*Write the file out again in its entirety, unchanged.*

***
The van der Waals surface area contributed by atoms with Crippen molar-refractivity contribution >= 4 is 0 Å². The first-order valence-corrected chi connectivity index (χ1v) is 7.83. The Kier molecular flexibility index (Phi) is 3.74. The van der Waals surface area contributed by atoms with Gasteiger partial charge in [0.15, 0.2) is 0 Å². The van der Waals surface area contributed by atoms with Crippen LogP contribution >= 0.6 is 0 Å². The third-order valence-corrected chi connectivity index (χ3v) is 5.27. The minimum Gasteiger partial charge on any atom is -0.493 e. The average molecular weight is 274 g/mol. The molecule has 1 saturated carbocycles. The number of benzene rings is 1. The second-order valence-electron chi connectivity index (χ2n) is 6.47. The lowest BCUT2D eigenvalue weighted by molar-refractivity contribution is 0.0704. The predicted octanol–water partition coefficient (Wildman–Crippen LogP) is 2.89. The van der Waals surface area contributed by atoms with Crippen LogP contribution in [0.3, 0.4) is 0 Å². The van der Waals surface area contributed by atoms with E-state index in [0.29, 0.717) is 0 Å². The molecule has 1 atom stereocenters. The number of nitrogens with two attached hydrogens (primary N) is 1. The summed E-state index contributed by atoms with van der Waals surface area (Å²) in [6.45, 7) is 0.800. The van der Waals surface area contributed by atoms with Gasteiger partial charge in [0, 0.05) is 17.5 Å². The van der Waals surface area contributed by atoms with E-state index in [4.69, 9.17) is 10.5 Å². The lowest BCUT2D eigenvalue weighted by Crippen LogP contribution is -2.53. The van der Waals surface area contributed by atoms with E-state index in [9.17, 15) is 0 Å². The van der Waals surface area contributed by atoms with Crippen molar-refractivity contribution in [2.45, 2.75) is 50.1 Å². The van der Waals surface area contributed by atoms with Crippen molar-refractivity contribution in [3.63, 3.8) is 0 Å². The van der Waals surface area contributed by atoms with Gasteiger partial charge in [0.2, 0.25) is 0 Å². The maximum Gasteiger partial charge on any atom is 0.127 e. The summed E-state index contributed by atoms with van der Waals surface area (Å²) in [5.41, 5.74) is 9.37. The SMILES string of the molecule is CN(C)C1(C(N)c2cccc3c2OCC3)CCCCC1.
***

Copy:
The van der Waals surface area contributed by atoms with Crippen molar-refractivity contribution >= 4 is 0 Å². The first-order valence-corrected chi connectivity index (χ1v) is 7.83. The Kier molecular flexibility index (Phi) is 3.74. The van der Waals surface area contributed by atoms with Gasteiger partial charge in [0.15, 0.2) is 0 Å². The van der Waals surface area contributed by atoms with Crippen LogP contribution >= 0.6 is 0 Å². The third-order valence-corrected chi connectivity index (χ3v) is 5.27. The minimum Gasteiger partial charge on any atom is -0.493 e. The average molecular weight is 274 g/mol. The molecule has 1 saturated carbocycles. The number of benzene rings is 1. The second-order valence-electron chi connectivity index (χ2n) is 6.47. The lowest BCUT2D eigenvalue weighted by molar-refractivity contribution is 0.0704. The predicted octanol–water partition coefficient (Wildman–Crippen LogP) is 2.89. The van der Waals surface area contributed by atoms with Crippen LogP contribution in [0.3, 0.4) is 0 Å². The van der Waals surface area contributed by atoms with E-state index in [0.29, 0.717) is 0 Å². The molecule has 1 atom stereocenters. The number of nitrogens with two attached hydrogens (primary N) is 1. The summed E-state index contributed by atoms with van der Waals surface area (Å²) in [6.45, 7) is 0.800. The van der Waals surface area contributed by atoms with Gasteiger partial charge in [0, 0.05) is 17.5 Å². The van der Waals surface area contributed by atoms with E-state index in [4.69, 9.17) is 10.5 Å². The lowest BCUT2D eigenvalue weighted by Crippen LogP contribution is -2.53. The van der Waals surface area contributed by atoms with E-state index in [9.17, 15) is 0 Å². The van der Waals surface area contributed by atoms with Crippen molar-refractivity contribution in [2.45, 2.75) is 50.1 Å². The van der Waals surface area contributed by atoms with Crippen molar-refractivity contribution in [3.63, 3.8) is 0 Å². The van der Waals surface area contributed by atoms with Gasteiger partial charge in [0.2, 0.25) is 0 Å². The maximum Gasteiger partial charge on any atom is 0.127 e. The summed E-state index contributed by atoms with van der Waals surface area (Å²) in [5.41, 5.74) is 9.37. The SMILES string of the molecule is CN(C)C1(C(N)c2cccc3c2OCC3)CCCCC1.